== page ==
In Lamentations, we see another example. “Jerusalem has sinned greatly, so she has been tossed away like a filthy rag. All who once honored her now despise her, for they have seen her stripped naked and humiliated. All she can do is groan and hide her face” (1:8). The writer of Lamentations makes the connection between the sins of the people and the turning away from the people by God. Then, we see the power of this belief that God is steadfast. “But this I call to mind and therefore I have hope: The steadfast love of the LORD never ceases; his mercies never come to an end; they are new every morning; great is your faithfulness” (3:21-23).
This brings us to the point—God is God and we are not. In Job, we again see evidence of the lordship and sovereignty of God.
Then Job replied to the LORD : “I know that you can do all things; no plan of yours can be thwarted. You asked, ‘Who is this that obscures my counsel without knowledge?” Surely I spoke of things I did not understand, things too wonderful for me to know. You said, “Listen now, and I will speak; I will question you, and you shall answer me.” My ears had heard of you but now my eyes have seen you. Therefore I despise myself and repent in dust and ashes (42:1-6).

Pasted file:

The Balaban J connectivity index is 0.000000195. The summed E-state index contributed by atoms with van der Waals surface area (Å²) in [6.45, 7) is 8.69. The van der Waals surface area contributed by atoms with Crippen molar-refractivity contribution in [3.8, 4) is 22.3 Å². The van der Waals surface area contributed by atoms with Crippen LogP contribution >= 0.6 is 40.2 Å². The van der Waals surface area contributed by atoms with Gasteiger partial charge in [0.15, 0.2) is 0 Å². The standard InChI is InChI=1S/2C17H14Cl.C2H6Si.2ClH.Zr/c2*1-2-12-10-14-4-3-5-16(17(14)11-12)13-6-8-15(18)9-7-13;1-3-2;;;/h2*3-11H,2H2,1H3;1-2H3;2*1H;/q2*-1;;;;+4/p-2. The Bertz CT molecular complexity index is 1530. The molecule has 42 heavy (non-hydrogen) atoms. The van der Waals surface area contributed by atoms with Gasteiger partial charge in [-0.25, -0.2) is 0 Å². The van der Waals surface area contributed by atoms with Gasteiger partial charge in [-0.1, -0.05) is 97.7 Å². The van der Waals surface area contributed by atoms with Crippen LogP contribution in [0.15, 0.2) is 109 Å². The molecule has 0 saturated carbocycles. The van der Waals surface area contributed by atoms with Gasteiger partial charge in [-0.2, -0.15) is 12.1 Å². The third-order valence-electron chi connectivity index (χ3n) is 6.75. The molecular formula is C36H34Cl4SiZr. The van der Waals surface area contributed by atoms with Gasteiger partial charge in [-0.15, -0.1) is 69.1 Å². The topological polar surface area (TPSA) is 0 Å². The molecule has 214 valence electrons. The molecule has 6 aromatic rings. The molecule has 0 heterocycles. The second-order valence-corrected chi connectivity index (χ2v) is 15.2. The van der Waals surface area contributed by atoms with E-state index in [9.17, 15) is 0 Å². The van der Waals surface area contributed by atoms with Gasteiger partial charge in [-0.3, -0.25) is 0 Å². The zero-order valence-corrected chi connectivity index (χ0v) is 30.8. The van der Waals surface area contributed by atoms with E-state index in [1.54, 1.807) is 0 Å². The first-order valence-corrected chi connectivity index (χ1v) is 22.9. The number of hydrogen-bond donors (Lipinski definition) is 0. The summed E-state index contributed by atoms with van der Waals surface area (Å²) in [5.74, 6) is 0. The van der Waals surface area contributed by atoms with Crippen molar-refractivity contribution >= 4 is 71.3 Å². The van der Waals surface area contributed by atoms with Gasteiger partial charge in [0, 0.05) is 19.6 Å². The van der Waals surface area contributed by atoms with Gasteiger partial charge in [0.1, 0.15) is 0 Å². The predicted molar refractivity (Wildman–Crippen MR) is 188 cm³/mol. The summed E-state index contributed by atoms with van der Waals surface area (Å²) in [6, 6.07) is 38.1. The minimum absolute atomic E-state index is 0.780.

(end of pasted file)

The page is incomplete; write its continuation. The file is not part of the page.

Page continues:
Job repents, despising himself and giving lordship to God and God is faithful to Job. God says it is Jobs friends that have wronged God. Job’s friends hold fast to the beliefs that they believe in rather than living in belief of a mysterious and faithful God. Their faith is in the rules and they place the rules in the position of God. They make idols of the rules rather than acknowledging the tragic in Job’s life and loving Job. They chose the certainty of belief in a God that they could grasp rather than the openness of life and tragedy in the grasp of a mysterious and sovereign God.
God is God and we are not. Will we choose the certainty of our beliefs, or a life grasped by a sovereign God?
Jacobson, R. 2000. “The Costly Loss of Praise”. THEOLOGY TODAY -PENNSYLVANIA-.57: 375-385.
U2 . 2004. “City of Blinding Lights”. How to dismantle an atomic bomb. [United States]: Interscope Records.